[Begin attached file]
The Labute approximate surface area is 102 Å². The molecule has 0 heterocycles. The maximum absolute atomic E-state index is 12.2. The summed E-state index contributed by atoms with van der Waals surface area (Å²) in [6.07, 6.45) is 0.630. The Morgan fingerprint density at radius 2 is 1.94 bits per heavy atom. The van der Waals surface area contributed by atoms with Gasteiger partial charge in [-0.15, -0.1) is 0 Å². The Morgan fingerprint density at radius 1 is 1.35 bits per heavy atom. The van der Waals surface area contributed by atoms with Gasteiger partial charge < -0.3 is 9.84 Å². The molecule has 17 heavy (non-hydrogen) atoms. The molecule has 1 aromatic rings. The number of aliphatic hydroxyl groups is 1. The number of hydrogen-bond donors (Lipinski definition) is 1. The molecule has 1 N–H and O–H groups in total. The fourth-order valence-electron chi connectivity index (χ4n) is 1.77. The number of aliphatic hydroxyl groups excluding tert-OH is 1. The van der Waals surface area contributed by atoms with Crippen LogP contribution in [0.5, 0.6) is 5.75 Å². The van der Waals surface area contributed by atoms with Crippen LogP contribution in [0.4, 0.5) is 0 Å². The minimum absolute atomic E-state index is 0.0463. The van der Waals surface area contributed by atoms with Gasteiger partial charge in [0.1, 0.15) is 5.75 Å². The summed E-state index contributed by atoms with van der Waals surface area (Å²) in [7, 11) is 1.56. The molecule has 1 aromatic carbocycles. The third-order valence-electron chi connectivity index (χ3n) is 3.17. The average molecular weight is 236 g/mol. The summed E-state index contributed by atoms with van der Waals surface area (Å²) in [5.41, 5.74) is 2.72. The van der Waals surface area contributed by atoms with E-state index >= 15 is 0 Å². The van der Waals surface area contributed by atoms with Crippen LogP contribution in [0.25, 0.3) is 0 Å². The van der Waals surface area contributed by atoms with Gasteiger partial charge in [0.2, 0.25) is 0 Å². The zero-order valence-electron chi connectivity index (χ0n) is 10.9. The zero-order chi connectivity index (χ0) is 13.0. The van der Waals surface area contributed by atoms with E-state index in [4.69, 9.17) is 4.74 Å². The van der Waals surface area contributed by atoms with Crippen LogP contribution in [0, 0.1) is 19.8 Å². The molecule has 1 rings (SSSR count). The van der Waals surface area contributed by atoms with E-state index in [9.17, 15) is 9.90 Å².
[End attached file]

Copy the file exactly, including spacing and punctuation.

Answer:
The Labute approximate surface area is 102 Å². The molecule has 0 heterocycles. The maximum absolute atomic E-state index is 12.2. The summed E-state index contributed by atoms with van der Waals surface area (Å²) in [6.07, 6.45) is 0.630. The Morgan fingerprint density at radius 2 is 1.94 bits per heavy atom. The van der Waals surface area contributed by atoms with Gasteiger partial charge in [-0.15, -0.1) is 0 Å². The Morgan fingerprint density at radius 1 is 1.35 bits per heavy atom. The van der Waals surface area contributed by atoms with Gasteiger partial charge < -0.3 is 9.84 Å². The molecule has 17 heavy (non-hydrogen) atoms. The molecule has 1 aromatic rings. The number of aliphatic hydroxyl groups is 1. The number of hydrogen-bond donors (Lipinski definition) is 1. The molecule has 1 N–H and O–H groups in total. The fourth-order valence-electron chi connectivity index (χ4n) is 1.77. The number of aliphatic hydroxyl groups excluding tert-OH is 1. The van der Waals surface area contributed by atoms with Crippen LogP contribution in [0.5, 0.6) is 5.75 Å². The van der Waals surface area contributed by atoms with Crippen LogP contribution in [0.4, 0.5) is 0 Å². The minimum absolute atomic E-state index is 0.0463. The van der Waals surface area contributed by atoms with Gasteiger partial charge in [0.1, 0.15) is 5.75 Å². The summed E-state index contributed by atoms with van der Waals surface area (Å²) in [7, 11) is 1.56. The molecule has 1 aromatic carbocycles. The third-order valence-electron chi connectivity index (χ3n) is 3.17. The average molecular weight is 236 g/mol. The summed E-state index contributed by atoms with van der Waals surface area (Å²) in [5.41, 5.74) is 2.72. The van der Waals surface area contributed by atoms with E-state index >= 15 is 0 Å². The van der Waals surface area contributed by atoms with Crippen LogP contribution in [0.25, 0.3) is 0 Å². The van der Waals surface area contributed by atoms with Gasteiger partial charge in [0.2, 0.25) is 0 Å². The zero-order valence-electron chi connectivity index (χ0n) is 10.9. The zero-order chi connectivity index (χ0) is 13.0. The van der Waals surface area contributed by atoms with E-state index in [4.69, 9.17) is 4.74 Å². The van der Waals surface area contributed by atoms with Crippen LogP contribution in [0, 0.1) is 19.8 Å². The molecule has 1 rings (SSSR count). The van der Waals surface area contributed by atoms with E-state index in [9.17, 15) is 9.90 Å².